Young Drama Club hosts Shakespeare, milkshakes

Group performs ‘Doing Thy Will,’ generates funds

By Benjamin Bassham, News Editor

The Understudies, Contra Costa College’s newly formed drama club, hosted an event they called “Milk Shakespeare,” to provide cheap milkshakes and free Shakespeare to the campus.

Running from 11 a.m. to noon on Thursday in the Fireside Hall, the event opened with an ice chest full of ice cream, chocolate syrup, milk, whipped cream and a jar of cherries. Club members set up a table with blenders in front of the Fireside Hall. They began cutting up fresh strawberries and bananas and sold blended milkshakes for $3 each.

A straggling line built up across the plaza almost immediately.

Liberal Arts Division Dean Jason Berner said the event was for general fundraising for the club.

Drama professor Angelina LaBarre said this was the Understudies’ first event. The play, which LaBarre directed, was a staged reading of “Doing Thy Will,” which was written by drama department Chairperson Carlos-Manuel Chavarria.

LaBarre said the play is a mashup of various Shakespearean plays and sonnets, attempting to put “all of Shakespeare’s comedies in one play.”

Regarding the event’s name, she said, “It was a good tie-in with the milkshakes. We couldn’t help the pun.” The play got started at 11:30 a.m. and wrapped up a bit after noon. Anyone could sit down to watch, with or without a milkshake.

Chavarria said the play was put together in less than two weeks, and the script was written in only one month.

He said the play draws from plays like Shakespeare’s “As You Like It,” “King Lear,” “Much Ado About Nothing,” “Twelfth Night,” “Romeo and Juliet,” and portions of Sonnets 18 and 130 are recognizable in the mix. Chavarria said that since the play was being rushed out, some of the play’s complexity, in particular the fools and musicians, had to be cut.

The characters have been condensed down to nameless archetypes to allow the disparate stories to blend together.

The Princess is played by Jelain Maestas, the Baron by Oz Sobal, and the Queen and Duke are both played by LaBarre. Understudies member Cody Poehnelt, who played the King, said planning the performance in a hurry was unavoidably chaotic, so they decided to embrace the chaos. “So let’s make it chaotic,” he said. “(The play) is less about the lines and more about us being fools.”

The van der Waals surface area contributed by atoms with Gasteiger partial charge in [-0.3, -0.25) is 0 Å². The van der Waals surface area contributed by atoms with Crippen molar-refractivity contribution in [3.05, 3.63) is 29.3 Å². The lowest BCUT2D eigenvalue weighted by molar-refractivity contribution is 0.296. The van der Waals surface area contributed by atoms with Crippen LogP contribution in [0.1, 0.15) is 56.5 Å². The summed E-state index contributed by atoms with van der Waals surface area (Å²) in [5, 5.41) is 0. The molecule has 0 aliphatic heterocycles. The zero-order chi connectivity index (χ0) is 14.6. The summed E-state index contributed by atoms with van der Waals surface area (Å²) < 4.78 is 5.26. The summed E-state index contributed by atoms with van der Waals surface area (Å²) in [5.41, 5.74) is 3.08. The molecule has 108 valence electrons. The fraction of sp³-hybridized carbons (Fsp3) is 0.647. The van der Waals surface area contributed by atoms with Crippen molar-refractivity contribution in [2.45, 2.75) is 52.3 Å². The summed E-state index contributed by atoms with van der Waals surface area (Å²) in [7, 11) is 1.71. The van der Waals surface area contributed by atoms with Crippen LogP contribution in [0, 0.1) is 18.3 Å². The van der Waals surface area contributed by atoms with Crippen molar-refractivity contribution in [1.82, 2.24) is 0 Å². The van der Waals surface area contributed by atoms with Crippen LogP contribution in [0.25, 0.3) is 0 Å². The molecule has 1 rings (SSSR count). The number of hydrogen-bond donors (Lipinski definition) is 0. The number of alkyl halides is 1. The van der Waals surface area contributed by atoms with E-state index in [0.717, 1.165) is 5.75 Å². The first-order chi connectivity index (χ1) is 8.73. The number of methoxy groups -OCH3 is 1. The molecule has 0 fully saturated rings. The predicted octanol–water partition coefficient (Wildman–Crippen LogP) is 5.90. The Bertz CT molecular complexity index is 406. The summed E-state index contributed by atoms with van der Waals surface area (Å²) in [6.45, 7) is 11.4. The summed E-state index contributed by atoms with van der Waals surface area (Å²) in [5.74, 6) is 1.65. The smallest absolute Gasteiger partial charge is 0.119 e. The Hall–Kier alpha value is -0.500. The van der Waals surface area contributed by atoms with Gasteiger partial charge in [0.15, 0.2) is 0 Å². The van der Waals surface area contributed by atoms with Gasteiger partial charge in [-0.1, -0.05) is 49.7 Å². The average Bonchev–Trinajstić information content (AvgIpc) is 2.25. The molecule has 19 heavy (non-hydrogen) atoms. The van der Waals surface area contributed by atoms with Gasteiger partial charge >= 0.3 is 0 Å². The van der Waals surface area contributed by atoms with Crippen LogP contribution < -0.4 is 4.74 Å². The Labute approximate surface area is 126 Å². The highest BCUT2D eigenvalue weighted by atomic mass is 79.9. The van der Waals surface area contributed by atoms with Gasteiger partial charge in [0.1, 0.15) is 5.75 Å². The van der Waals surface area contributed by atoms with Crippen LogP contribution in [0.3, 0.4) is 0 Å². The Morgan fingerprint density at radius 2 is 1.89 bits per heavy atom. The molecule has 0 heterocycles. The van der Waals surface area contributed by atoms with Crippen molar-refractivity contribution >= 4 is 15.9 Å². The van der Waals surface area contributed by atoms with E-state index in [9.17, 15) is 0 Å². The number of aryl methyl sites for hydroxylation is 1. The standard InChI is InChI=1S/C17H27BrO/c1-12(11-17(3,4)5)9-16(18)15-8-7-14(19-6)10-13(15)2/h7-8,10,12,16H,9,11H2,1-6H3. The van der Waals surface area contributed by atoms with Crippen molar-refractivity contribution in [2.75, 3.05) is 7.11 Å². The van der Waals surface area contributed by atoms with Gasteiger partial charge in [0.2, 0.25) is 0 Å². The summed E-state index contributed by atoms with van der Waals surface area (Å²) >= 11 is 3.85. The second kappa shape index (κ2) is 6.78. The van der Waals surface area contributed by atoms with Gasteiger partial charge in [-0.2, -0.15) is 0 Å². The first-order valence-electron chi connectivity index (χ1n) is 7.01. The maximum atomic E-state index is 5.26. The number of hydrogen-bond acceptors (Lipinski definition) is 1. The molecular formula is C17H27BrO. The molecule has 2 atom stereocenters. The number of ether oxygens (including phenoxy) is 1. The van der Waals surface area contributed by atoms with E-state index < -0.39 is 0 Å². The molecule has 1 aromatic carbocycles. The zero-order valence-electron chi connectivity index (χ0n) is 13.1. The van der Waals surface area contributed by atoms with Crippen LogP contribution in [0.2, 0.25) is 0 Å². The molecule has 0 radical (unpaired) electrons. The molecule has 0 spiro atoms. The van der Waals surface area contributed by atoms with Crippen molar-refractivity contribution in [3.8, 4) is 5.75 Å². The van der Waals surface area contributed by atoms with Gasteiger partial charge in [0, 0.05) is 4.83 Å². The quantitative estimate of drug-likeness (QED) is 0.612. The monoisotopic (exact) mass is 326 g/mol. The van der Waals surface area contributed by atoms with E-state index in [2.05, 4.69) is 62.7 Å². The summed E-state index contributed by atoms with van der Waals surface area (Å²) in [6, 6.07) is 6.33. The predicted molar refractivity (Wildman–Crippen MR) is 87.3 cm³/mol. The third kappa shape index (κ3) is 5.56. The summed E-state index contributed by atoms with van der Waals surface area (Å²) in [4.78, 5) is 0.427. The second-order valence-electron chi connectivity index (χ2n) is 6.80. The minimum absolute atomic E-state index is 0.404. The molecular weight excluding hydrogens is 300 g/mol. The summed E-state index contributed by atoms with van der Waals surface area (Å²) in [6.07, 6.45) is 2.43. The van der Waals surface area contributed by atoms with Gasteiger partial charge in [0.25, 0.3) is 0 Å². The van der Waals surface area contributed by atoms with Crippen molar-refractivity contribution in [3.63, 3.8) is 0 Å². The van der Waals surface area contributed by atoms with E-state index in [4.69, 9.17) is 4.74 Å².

A staged reading typically uses no costumes or set, and minimal stage movement, with the actors reading from scripts.

For “Doing Thy Will” the actors sat behind stands holding their scripts, labeled with their roles. The actors made use of just enough props and choreography to avoid any possibility of the audience taking anything seriously.

The Witch, played by Shadia Iman, narrated events, including her own actions, like “blowing” actors back to their seats with a puff of air, and a wave of her arms.

At one point the Witch narrates that the King shows no compassion, and King shows a sign reading, “No Compassion.”

And they never seem to break character, if you assume their characters are actors.

When the script says the Queen spits on the King, Labarre turned to the Witch and said, “I’m not going to spit on him.”

The most absurdity came from the added complexity of LaBarre playing both the Duke and Queen. She danced between two scripts, two chairs and two name tags.

Poehnelt said the bit with the name tags was LaBarre’s own idea. She got a surprising amount of mileage from switching first seats, then alternately attaching the name tags from the script stands to herself and finally wearing both of them. The dramatic action scenes required considerable complicity from the one being acted on.

For moments when the script called for music, the musicians were replaced with LaBarre’s iPhone playing an instrumental version of Kelis’ “Milkshake,” to keep the theme of the event’s punny title.

The play concludes on the Witch’s line, “My milkshake doth brought all the boys to the bard.” Shakespeare is known as the “Bard of Avon.”

LaBarre said the Understudies working the table outside sold about 50 milkshakes.

Chavarria said that the Understudies might, eventually, put on a bigger, more complete performance of the same play.